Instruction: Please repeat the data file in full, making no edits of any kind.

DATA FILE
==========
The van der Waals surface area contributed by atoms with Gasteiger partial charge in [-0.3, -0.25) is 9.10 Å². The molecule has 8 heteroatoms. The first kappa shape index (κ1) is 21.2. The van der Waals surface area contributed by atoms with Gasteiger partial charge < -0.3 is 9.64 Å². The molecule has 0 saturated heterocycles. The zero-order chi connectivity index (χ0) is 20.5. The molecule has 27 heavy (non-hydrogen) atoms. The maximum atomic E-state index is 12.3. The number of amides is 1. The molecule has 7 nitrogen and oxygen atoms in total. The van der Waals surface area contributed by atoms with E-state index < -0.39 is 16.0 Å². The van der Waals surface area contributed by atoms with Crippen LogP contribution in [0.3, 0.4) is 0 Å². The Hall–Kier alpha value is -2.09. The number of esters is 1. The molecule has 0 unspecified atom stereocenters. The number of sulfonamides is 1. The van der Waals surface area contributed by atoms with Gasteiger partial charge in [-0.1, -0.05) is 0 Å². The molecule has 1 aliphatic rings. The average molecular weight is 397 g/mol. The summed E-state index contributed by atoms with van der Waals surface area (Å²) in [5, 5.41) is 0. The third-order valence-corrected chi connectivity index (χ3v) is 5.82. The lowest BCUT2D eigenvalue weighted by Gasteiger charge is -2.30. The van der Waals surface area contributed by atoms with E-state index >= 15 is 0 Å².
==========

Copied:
The van der Waals surface area contributed by atoms with Gasteiger partial charge in [-0.3, -0.25) is 9.10 Å². The molecule has 8 heteroatoms. The first kappa shape index (κ1) is 21.2. The van der Waals surface area contributed by atoms with Gasteiger partial charge < -0.3 is 9.64 Å². The molecule has 0 saturated heterocycles. The zero-order chi connectivity index (χ0) is 20.5. The molecule has 27 heavy (non-hydrogen) atoms. The maximum atomic E-state index is 12.3. The number of amides is 1. The molecule has 7 nitrogen and oxygen atoms in total. The van der Waals surface area contributed by atoms with E-state index < -0.39 is 16.0 Å². The van der Waals surface area contributed by atoms with Crippen LogP contribution in [0.3, 0.4) is 0 Å². The Hall–Kier alpha value is -2.09. The number of esters is 1. The molecule has 0 unspecified atom stereocenters. The number of sulfonamides is 1. The van der Waals surface area contributed by atoms with Gasteiger partial charge in [-0.1, -0.05) is 0 Å². The molecule has 1 aliphatic rings. The average molecular weight is 397 g/mol. The summed E-state index contributed by atoms with van der Waals surface area (Å²) in [5, 5.41) is 0. The third-order valence-corrected chi connectivity index (χ3v) is 5.82. The lowest BCUT2D eigenvalue weighted by Gasteiger charge is -2.30. The van der Waals surface area contributed by atoms with E-state index >= 15 is 0 Å².